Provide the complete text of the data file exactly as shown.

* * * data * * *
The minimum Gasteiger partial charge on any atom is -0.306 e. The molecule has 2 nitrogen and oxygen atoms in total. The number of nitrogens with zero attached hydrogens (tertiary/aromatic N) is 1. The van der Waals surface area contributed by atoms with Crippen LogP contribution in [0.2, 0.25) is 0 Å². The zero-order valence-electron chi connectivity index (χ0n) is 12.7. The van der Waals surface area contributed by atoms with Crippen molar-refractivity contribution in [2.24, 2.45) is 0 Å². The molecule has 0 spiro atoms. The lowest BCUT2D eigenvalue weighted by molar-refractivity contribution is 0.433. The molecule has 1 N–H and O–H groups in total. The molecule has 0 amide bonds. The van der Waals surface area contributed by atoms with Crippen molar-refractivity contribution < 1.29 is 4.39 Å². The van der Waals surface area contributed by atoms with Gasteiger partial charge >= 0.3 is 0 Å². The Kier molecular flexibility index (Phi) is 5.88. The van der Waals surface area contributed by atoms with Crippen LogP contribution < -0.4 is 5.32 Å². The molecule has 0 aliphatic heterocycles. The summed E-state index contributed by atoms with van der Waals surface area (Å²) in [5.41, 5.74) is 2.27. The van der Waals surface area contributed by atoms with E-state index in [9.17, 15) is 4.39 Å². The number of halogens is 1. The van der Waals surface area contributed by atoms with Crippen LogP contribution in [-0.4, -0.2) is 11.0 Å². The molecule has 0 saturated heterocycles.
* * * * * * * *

The minimum Gasteiger partial charge on any atom is -0.306 e. The molecule has 2 nitrogen and oxygen atoms in total. The number of nitrogens with zero attached hydrogens (tertiary/aromatic N) is 1. The van der Waals surface area contributed by atoms with Crippen LogP contribution in [0.2, 0.25) is 0 Å². The zero-order valence-electron chi connectivity index (χ0n) is 12.7. The van der Waals surface area contributed by atoms with Crippen molar-refractivity contribution in [2.24, 2.45) is 0 Å². The molecule has 0 spiro atoms. The lowest BCUT2D eigenvalue weighted by molar-refractivity contribution is 0.433. The molecule has 1 N–H and O–H groups in total. The molecule has 0 amide bonds. The van der Waals surface area contributed by atoms with Crippen molar-refractivity contribution < 1.29 is 4.39 Å². The van der Waals surface area contributed by atoms with Gasteiger partial charge >= 0.3 is 0 Å². The Kier molecular flexibility index (Phi) is 5.88. The van der Waals surface area contributed by atoms with Crippen LogP contribution < -0.4 is 5.32 Å². The molecule has 0 aliphatic heterocycles. The summed E-state index contributed by atoms with van der Waals surface area (Å²) in [5.41, 5.74) is 2.27. The van der Waals surface area contributed by atoms with E-state index in [9.17, 15) is 4.39 Å². The number of halogens is 1. The van der Waals surface area contributed by atoms with Crippen LogP contribution in [-0.4, -0.2) is 11.0 Å². The molecule has 0 saturated heterocycles.